The only specific US policies I’ve ever heard them address were support for Israel (which all US admins do) and US troops on Saudi soil (which, IIRC, are gone). It’s not like they’re demanding the US do something; they object to who we are.

Why don’t we put the burden on Dennis Hastert? He’s the fathead who brought the whole thing up.

According to emails found on the harddrives of two computers bought from AQ operatives fleeing Afghanistan and published in the Atlantic Monthly (“Inside Al-Qaeda’s Hard Drive.” September 2004), Al Qaeda wants Bush to win. Bush has done more to mobilize Muslim extremists than anything else in the past, including Israel. 9/11 was staged as a recruiting tool, specifically in order to goad the US into attacking a Muslim country. Bush is dancing, step for step, to OBL’s tool.

They don’t want Kerry to win because Kerry will be able to work with moderate Muslims, who outnumber the extremists. If Bush were turned out of office, Muslim moderates would be more able to work with the US diplomatically, and might perhaps even be able to deal with the extremists themselves. But Bush has given the entire Muslim world a common enemy, which of course has unified and strengthened them.

OBL’s tool.

HA! Sorry. Funny brainfart. OBL’s tune.

The following interesting article mentions the emergence of what would seem to be Islamist think tanks and propaganda organs associated with al Qaeda, and a message from one of them:

Although some scepticism remains regarding the Abu Hafs al Masri brigades and their relevance and connection to al Qaeda, their take on things is fairly interesting. A search revealed more of the message:

It isn’t a badly flawed argument really. The “cunning to embellish infidelity and present it” would be Kerry’s various promises to engage the world in general, and the Middle East in particular, in improved multilateral diplomatic relations, trying to smooth over the mess caused by the current administration and solve problems by dialogue and negotiation first rather than the foolish unilateralism and aggression that has been such a boon to the terrorists so far.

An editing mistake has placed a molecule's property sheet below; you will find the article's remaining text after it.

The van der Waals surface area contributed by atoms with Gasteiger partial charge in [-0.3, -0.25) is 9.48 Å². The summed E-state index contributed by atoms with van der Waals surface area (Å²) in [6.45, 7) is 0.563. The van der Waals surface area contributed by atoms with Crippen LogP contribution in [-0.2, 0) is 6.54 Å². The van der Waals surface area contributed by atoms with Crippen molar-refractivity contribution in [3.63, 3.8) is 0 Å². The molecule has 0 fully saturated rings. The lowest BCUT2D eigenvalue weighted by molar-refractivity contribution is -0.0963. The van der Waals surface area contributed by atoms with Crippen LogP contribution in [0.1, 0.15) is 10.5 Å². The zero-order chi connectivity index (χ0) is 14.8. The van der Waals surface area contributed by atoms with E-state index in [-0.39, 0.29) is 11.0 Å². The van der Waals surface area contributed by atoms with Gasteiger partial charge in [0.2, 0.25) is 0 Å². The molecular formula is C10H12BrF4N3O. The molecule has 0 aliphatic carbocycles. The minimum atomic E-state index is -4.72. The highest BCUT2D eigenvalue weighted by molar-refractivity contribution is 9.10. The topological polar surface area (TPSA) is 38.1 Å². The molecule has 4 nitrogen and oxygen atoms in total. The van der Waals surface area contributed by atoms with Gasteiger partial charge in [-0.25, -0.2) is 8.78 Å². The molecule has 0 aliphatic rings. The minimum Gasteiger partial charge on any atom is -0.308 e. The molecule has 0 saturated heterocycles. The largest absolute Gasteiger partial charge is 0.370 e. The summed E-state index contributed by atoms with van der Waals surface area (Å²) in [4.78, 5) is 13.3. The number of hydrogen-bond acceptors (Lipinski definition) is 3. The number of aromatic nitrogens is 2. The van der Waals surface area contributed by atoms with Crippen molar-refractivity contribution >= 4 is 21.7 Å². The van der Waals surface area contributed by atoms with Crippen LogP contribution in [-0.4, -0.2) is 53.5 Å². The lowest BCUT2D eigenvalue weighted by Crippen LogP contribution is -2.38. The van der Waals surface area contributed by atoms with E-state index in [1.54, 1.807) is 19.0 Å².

Bush made it easy for al Qaeda by making the Iraq invasion the top priority, and made it even worse by systematically fumbling the diplomacy in the process. The contention that Kerry could somehow do worse than the abysmal performance to date is nothing more than negative Republican propaganda, very similar to the childish “flip-flop” accusations that have found traction in the hearts of so many lowest common denominators. It’s a sad world where cheap propaganda holds sway over so many.

Much the way they were making such progress before Bush was in office?

And I’m definitely buying that a radical Muslim group was attacking Bush for his “religious fanaticism” :rolleyes:

Seems perfectly likely to me. He’s a fanatic on the opposite end of the scale from them, which makes him twice the fanatic in their eyes.

But that is utterly absurd language for them to use; to call someone a “fanatic” is to attack their fervor, and is what you’d expect from a secularist or a religious moderate. Another fanatic would call him an “infidel” or “spawn of satan” or some such. Saying he takes his religion too seriously is the last thing they’d say.

I can assure you from considerable personal experience, not to mention common sense, that fanatics never consider themselves or their ideologies fanatic. Other groups, even those less extremist, may be freely labelled fanatic, but I have yet to come across a self-styled religious fanatic or fanatic group.

Well, of course. But my point is that the objection the ObL crowd has is not that westerners are too religious; it is that we are either religious in the wrong way, or (far more often in their rhetoric) not religious enough. We’re godless heathens who worship money or sex or something.

What they find most repellent is not western religiosity but western secularism. To the extent and in the ways that Bush is religious – opposing abortion and gay rights, say – those are traits a Muslim fundamentalist would actually agree with. Indeed, if we wanted to mollify them, we’d bring back prohibition and start executing homosexuals and sexually active unmarried women. IMO, an ObL type sees Bush’s failure to do so as proof that he isn’t really a religious man.

YMMV of course.